What is a Foreign LLC in California?

Foreign LLC California refers to a limited liability company that is formed in another state but is operating in California. The term “foreign” has nothing to do with the LLC operating from or being associated with another country. Rather, it pertains to the laws under which the company was organized. So, if a company is organized under California law, it is not a foreign company because the laws governing it are not foreign. Instead, it is considered to be a domestic LLC.

Choosing a Name

The first thing you must do when setting up your foreign LLC in California is to choose the name to which your company will be referred to while doing business in the state. If the name of your LLC is already being used or does not comply with the California Corporations Code, choosing an alternate name will be necessary. Ideally, you will want to make this as close to your LLC’s original name as you can.

Certificate of Registration

After you have chosen your name, the next step is to submit an Application to Register a Foreign Limited Liability Company with the California Secretary of State. Along with this, a certificate of good standing must be submitted. Such a certificate should have been issued no later than six months previous by the agency that approved your LLC’s formation. Both these documents should be submitted in person or by mail to the California Secretary of State.

To speed up the process of registration, you can include a self-addressed envelope and a letter stating your contact name, return address, telephone number, and the company name. For a $5 fee, you can also include a copy of your application which the Secretary of State will certify and return to you. Processing fees for registration are as follows:

  • Normal processing: $70
  • In-person processing: $85
  • 24-hour processing: $420
  • Same-day processing: $820
  • Four-hour processing: $1320

Normal processing time is two months, in addition to mailing time. In-person processing is 25 business days.

Choosing a Registered Agent

To operate in California, your LLC must have a registered agent. The registered agent accepts and dispenses legal papers on your behalf. It can either be an individual or a corporation (but not an LLC), so long as it has an address within the state.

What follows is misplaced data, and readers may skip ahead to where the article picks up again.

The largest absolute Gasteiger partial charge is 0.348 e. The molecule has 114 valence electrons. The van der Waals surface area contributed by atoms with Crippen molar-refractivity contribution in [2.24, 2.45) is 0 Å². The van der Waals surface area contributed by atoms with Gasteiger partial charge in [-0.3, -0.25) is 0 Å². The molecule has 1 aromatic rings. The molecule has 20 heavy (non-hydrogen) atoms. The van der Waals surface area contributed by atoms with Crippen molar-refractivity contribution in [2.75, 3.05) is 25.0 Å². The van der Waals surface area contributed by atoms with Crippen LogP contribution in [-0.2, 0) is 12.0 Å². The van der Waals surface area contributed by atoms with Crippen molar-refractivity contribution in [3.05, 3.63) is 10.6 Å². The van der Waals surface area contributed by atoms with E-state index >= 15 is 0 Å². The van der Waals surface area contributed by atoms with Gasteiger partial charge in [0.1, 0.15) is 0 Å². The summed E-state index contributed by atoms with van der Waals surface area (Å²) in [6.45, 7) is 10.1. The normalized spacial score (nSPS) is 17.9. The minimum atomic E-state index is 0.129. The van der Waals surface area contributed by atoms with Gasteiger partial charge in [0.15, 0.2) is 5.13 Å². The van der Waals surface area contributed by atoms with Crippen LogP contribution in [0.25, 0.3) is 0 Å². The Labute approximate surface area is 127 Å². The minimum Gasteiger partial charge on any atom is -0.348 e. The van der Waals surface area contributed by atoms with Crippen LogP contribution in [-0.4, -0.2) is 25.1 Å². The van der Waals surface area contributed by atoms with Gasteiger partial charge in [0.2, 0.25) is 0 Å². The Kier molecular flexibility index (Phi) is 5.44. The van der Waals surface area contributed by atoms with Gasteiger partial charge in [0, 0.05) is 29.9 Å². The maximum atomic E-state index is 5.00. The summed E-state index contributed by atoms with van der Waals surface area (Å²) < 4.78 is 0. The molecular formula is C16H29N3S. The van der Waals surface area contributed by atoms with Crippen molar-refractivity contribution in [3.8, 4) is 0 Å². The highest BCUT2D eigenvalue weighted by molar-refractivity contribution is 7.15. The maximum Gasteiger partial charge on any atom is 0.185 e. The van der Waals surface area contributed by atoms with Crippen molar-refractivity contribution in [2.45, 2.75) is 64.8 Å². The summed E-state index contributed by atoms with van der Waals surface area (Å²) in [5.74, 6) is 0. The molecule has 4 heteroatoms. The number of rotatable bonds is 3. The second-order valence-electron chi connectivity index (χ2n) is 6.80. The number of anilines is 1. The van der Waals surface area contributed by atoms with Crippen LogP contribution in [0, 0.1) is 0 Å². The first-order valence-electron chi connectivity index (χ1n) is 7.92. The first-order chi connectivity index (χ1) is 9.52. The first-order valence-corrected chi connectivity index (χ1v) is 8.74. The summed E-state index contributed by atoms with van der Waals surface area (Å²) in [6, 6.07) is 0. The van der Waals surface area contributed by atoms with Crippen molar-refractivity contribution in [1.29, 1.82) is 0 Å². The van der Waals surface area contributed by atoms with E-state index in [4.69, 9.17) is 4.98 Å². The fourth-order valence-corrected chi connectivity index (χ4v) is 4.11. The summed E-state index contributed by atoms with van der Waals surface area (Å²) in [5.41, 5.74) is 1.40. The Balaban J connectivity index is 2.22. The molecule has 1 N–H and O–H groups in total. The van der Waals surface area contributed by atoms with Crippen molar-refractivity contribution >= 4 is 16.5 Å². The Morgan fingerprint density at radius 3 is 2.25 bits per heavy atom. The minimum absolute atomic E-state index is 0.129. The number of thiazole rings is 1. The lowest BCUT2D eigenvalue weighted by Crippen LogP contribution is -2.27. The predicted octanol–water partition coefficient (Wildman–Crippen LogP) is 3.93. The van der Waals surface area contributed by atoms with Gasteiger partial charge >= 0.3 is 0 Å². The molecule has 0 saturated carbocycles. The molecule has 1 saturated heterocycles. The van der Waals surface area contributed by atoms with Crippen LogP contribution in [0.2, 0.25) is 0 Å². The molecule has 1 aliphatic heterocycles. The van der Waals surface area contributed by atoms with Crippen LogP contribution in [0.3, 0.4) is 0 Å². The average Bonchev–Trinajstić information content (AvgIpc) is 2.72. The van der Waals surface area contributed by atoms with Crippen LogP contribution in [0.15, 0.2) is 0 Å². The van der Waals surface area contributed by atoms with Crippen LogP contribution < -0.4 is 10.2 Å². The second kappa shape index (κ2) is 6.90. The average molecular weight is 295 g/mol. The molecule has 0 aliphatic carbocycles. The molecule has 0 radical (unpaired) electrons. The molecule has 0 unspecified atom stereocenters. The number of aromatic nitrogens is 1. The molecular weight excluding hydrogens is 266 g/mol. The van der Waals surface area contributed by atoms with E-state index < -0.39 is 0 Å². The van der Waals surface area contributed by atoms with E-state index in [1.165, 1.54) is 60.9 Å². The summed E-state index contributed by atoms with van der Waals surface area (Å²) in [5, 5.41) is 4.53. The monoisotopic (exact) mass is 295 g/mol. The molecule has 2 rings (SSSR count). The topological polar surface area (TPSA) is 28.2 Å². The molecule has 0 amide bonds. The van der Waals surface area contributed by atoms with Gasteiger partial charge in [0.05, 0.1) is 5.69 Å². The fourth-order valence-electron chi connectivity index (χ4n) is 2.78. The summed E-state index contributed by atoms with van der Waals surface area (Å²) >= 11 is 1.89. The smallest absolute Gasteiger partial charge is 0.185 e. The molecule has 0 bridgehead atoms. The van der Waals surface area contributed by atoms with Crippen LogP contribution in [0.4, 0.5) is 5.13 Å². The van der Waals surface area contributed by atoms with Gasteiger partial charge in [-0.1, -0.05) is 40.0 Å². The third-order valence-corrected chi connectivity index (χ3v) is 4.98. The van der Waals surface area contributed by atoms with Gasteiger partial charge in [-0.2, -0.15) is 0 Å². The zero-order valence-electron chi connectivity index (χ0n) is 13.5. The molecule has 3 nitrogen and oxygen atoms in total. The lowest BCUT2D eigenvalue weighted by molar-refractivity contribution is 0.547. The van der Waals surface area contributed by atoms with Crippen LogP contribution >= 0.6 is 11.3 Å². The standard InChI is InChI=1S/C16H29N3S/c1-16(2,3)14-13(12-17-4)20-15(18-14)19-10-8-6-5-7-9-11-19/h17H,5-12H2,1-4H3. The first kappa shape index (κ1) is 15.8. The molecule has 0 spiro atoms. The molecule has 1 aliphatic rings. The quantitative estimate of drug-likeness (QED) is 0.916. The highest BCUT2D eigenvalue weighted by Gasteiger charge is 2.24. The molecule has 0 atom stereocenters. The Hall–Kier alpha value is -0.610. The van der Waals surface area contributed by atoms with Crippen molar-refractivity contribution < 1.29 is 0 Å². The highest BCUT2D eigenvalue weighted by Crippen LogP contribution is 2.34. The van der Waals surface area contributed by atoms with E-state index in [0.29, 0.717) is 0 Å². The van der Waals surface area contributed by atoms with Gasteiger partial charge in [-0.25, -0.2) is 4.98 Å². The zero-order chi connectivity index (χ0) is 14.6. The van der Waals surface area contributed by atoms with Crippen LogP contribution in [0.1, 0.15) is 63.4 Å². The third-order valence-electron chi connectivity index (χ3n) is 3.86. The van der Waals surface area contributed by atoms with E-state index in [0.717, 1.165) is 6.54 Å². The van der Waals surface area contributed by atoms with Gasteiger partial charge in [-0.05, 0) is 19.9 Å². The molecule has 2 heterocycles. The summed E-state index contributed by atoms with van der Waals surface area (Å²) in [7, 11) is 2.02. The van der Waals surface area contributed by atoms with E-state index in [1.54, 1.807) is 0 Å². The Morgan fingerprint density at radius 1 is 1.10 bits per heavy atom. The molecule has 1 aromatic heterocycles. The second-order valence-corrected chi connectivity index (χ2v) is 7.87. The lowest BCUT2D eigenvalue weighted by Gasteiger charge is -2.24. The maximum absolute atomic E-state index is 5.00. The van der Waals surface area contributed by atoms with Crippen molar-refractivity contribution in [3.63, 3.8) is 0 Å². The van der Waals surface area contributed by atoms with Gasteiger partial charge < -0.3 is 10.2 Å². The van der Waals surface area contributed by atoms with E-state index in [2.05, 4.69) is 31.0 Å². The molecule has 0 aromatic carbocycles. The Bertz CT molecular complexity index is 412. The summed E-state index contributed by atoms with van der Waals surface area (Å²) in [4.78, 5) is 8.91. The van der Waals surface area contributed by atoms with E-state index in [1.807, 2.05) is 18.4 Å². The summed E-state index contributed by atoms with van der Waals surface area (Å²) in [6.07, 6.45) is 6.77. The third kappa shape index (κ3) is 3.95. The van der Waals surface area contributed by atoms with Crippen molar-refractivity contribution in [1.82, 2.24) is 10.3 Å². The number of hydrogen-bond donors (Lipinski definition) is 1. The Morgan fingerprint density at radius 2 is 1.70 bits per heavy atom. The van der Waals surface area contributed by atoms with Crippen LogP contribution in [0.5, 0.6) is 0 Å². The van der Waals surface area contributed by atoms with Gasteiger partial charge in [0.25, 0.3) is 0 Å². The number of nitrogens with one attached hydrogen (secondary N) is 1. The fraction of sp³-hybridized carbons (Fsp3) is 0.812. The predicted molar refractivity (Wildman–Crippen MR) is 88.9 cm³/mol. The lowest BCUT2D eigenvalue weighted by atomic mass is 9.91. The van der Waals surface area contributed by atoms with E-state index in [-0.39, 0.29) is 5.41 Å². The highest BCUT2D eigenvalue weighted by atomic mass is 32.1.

Reporting Requirements

Foreign LLCs must submit an initial Statement of Information no later than 90 days after they have received registration in California. A $20 filing fee is required for this. California also requires a biennial CA Statement of Information on the final day of the month you registered.

California LLC Law

If you are doing business in California, you should be aware of California LLC law, as it will be different in at least some respects from that of your state. For instance, it is good to know that if you do business with a foreign LLC in California, your LLC will have tax obligations within the state. According to California law, any LLC must file a tax return, as well as be subject to an $800 minimum California franchise tax if:

  • They engage in a transaction in the state for financial profit.
  • They are registered or qualified to conduct business in the state.
  • They are “doing business” within the state, regardless of if they are organized, incorporated, registered, or qualified to do so in the state.

In reference to “doing business,” the California Franchise Tax Board (FTB) defines this to be occurring in California if:

  • Any member, manager, or agent of a foreign LLC does business in the state on the behalf of their LLC.
  • The LLC is considered to be commercially domiciled in the state (meaning that the LLC runs its operations in the state, even though it was formed in another).
  • The LLC’s California sales, including those by LLC agents or independent contractors, exceed 25% of the LLC’s total sales or $500,000, whichever is less.
  • The LLC’s California property is valued at 25% of the LLC’s total property or $50,000, whichever is less.
  • The LLC pays compensation in Florida in excess of 25% of the LLC’s total compensation or $50,000, whichever is less.

When making these calculations, one should include the LLC’s distributive share or pro-rata of any pass-through entities.

From the above example, it can clearly then be seen that there is much to be aware of when it comes to registering a foreign LLC in California, especially if one wants to avoid unexpected taxes and other expenses. If you need more help understanding foreign LLC California, you can post your legal need on UpCounsel’s marketplace. UpCounsel accepts only the top 5 percent of lawyers. Lawyers on UpCounsel come from law schools such as Harvard Law and Yale and average 14 years of legal experience, including work with or on behalf of companies like Google, Menlo Ventures, and Airbnb.